Ms Kerry-Ann Barrett, Organisation of American States (OAS), shared the OAS practice of having civil society organisations, registered through its website, around the table in discussions on cybersecurity. As an example, in the development of national cybersecurity strategies in Mexico, Paraguay, Guatemala, and Costa Rica, OAS stimulated the participation of civil society organisations which helped with comments and input. She underlined that the role of civil society is more than awareness raising; it can also develop competences, tools, and mechanisms to involve society. As another example she shared the Cyberwoman Challengeproject, implemented in Columbia, where NGOs help get women around the table, and then the private sector helps with developing skills. Involvement of civil society in political processes and PPPs ensures trust, as it shows that certain work was not just a government decision but that someone from the broader society also trusted in it. 

Mr Robert Collett, Head of Capacity Building, Prosperity and Cyber Crime at the UK Foreign Office, shared how the UK institutions work on improving the cybersecurity capacities of others, as well as their own. As of 2012, the UK had invested £10 million in projects working in 100 countries. Practice has shown that protects related to cybersecurity are surprisingly dependent on non-state actors, as most of those who can protect systems are outside of government. Research also happens outside of government, and experts are ex-government too. He added that civil society often knows the subject, and, more importantly, it cares and has a passion for achieving something. In many cases it is civil society organisations that provides help in other countries, like in Columbia. He underlined that the IGF is an opportunity to meet with civil society organisations and to listen to fresh ideas.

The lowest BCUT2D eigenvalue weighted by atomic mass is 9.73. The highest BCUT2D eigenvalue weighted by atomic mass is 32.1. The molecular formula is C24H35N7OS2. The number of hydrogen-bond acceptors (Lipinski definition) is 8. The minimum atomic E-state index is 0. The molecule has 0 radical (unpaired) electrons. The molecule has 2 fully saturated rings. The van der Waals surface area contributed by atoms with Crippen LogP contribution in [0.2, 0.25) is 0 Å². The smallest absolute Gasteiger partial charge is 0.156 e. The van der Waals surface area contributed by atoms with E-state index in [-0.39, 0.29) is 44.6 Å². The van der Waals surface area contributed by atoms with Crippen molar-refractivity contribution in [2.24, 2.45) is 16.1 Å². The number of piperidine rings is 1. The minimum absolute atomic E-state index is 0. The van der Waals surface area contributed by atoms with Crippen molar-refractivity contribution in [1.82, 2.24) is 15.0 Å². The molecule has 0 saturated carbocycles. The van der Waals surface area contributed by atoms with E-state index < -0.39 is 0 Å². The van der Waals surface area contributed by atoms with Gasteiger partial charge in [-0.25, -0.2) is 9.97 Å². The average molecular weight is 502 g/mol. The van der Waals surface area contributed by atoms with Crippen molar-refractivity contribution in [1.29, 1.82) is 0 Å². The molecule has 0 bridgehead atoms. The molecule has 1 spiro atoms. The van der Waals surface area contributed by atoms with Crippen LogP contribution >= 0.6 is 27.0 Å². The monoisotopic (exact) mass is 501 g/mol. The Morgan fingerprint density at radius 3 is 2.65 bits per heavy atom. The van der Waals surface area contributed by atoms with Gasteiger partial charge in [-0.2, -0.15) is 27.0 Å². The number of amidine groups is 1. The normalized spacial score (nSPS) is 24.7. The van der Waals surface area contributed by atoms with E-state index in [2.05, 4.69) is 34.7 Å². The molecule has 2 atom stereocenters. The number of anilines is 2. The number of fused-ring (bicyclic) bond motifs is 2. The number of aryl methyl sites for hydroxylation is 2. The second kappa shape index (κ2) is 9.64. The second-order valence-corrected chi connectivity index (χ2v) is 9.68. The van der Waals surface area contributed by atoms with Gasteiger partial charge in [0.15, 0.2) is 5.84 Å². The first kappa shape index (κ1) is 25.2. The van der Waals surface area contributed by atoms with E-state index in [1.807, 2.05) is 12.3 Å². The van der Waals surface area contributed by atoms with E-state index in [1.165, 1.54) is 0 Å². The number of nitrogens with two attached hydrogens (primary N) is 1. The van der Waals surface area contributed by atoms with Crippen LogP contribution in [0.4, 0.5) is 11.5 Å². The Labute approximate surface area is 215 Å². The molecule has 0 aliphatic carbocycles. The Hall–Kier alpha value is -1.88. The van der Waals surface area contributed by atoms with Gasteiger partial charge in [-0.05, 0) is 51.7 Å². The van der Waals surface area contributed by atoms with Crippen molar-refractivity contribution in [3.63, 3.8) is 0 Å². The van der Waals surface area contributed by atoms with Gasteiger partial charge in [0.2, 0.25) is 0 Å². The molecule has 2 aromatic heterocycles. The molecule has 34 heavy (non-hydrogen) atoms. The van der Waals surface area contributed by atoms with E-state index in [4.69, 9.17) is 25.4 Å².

Ms Daniela Schnidrig (Global Partners Digital) reminded us that civil society is very broad and diverse. It comprises activists, researchers, technologists, and educators. Involvement of civil society in cybersecurity projects needs to be done in holistic way, from planning to implementation; such an approach also contributes to increasing trust.

The moderator of the session, Mr Patryk Pawlak (EU Institute for Security Studies and the Co-Chair of the GFCE Advisory Board), added the example of the Geneva Recommendations for Responsible Behaviour in Cyberspace, a project run by the Swiss government as an open multistakeholder process which truly involves non-state stakeholders.

Ms Lucie Krahulcova (Policy Analyst in Access Now) gave an example of her organisation which provides cybersecurity capacity building at grassroots level, with projects like a 24/7 help-line and Digital Security Clinic where people come with complex issues and get help to understand technologies, as well as obtain legal support. Civil society plays a particular role in strengthening human rights outside of Europe. She underlined, however, that involvement of civil society needs to go beyond submitting comments in consultations; it needs to be substantively involved.